NGA response to House of Commons Education Select Committee report


School governors welcome MPs’ call for more support to help governing bodies raise their game   

Emma Knights, Chief Executive of the National Governors’ Association, responded to the publication of the Commons Education Select Committee report on The Role of School Governing Bodies: “Governors up and down the country will be pleased to see MPs are recognising their critical voluntary role in England’s schools and acknowledging that more should be done to ensure governing bodies and their clerks have the support and information they need.   We hope the Secretary of State for Education will listen to the Select Committee’s advice and ensure his Department is always correct when making statements on the responsibilities of governing bodies and headteachers.”

The NGA welcomes the publication of the Commons Education Select Committee report The Role of School Governing Bodies which chimes with many of the NGA’s views and evidence to the Committee.

The NGA particularly welcomes the Committee’s comments on training and the recommendation that schools should be required to offer training to all new governors. This would be an important development. NGA would like to see an expectation that governors will take up training. While Ofsted may provide a lever for encouraging governor training in some schools, it does not routinely inspect all schools and thus cannot make an impact on those schools.

We are pleased to see that the Committee agrees with our view that governors should not be paid, except in certain circumstances such as when governors deploy their skills to improve governance in other schools. We are of the opinion that ‘volunteer’ is not synonymous with ‘amateur’ and governors can do a professional job without being paid. We note that the Committee recommends that the government considers circumstances where paying governors may be appropriate, and look forward to contributing to this discussion.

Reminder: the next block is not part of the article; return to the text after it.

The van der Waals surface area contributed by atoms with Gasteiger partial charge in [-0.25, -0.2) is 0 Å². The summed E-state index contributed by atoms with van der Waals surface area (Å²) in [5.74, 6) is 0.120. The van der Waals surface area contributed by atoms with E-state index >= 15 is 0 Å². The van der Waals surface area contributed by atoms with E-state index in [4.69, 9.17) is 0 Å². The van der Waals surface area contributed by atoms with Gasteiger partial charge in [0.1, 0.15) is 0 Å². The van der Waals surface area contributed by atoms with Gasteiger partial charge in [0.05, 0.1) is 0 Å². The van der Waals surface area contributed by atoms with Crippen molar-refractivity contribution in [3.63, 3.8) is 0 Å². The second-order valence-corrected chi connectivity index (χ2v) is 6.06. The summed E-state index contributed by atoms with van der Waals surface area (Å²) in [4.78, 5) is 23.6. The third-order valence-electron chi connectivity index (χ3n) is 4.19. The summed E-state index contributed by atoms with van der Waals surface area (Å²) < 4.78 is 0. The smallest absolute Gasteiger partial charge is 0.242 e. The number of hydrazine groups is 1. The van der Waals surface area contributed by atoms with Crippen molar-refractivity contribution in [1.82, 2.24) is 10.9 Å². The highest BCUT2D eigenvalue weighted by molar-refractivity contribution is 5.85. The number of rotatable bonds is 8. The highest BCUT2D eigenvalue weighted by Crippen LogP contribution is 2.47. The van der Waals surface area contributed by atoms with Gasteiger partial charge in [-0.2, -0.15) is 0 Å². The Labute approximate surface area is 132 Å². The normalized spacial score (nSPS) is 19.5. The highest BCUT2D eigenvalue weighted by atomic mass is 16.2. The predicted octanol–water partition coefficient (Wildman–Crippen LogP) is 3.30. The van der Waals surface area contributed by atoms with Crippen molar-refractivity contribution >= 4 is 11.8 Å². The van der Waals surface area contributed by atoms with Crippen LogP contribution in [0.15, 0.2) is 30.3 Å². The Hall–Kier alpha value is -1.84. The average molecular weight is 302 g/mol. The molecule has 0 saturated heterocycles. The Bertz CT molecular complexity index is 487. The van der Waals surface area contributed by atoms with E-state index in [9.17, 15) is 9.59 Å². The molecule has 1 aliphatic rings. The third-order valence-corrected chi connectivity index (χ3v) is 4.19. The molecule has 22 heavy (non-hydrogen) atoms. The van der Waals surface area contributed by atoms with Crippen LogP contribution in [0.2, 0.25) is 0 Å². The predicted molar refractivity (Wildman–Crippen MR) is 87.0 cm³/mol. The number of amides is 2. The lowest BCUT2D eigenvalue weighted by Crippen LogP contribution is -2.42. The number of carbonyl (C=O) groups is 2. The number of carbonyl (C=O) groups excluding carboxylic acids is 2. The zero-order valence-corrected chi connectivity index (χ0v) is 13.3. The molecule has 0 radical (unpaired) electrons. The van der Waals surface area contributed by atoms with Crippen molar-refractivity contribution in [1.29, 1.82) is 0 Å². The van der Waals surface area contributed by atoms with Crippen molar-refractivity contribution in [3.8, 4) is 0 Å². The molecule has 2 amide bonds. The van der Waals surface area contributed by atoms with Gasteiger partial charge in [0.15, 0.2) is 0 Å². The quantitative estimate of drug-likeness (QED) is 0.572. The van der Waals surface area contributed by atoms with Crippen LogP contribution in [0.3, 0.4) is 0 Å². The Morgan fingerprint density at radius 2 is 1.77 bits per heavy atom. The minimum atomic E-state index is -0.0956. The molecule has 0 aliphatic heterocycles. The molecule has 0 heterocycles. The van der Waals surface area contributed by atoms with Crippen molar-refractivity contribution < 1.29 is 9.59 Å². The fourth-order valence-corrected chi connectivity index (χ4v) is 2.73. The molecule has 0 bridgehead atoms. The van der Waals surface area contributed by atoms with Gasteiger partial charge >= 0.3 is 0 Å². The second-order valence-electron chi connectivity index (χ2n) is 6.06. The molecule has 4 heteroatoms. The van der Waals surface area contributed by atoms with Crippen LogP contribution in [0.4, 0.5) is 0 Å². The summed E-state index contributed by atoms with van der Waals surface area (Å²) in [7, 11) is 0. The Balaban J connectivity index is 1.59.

We are delighted with the Committee’s acknowledgement of the importance of clerks to governors and its recommendation the DfE act upon our work with the Society of Local Authority Chief Executives (SOLACE).  We note the Committee’s comments about the Governors’ Handbook and welcome its recommendation that the DfE should work with the NGA indeveloping more detailed guidance for clerks. We look forward to an early discussion with the DfE on developing a Guide to the Law for Clerks.

Finally, we are pleased to note that the Committee has recommended the DfE carry out further work on the effectiveness of federations and multi-academy trusts and in particular research the optimum size for such structures.  The NGA has recently carried out its own small scale research project on the barriers to and advantages of federated structures and is of the view that they can contribute to improving school performance.  

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Note to editors

1.  The National Governors’ Association is an independent charity representing school governors from both maintained schools and academies across England.  Our aim is to improve the well-being of children and young people by promoting high standards in all our schools, and improving the effectiveness of their governing bodies. We do this by providing information, training and advice to governors and ensuring the voices of governors are heard.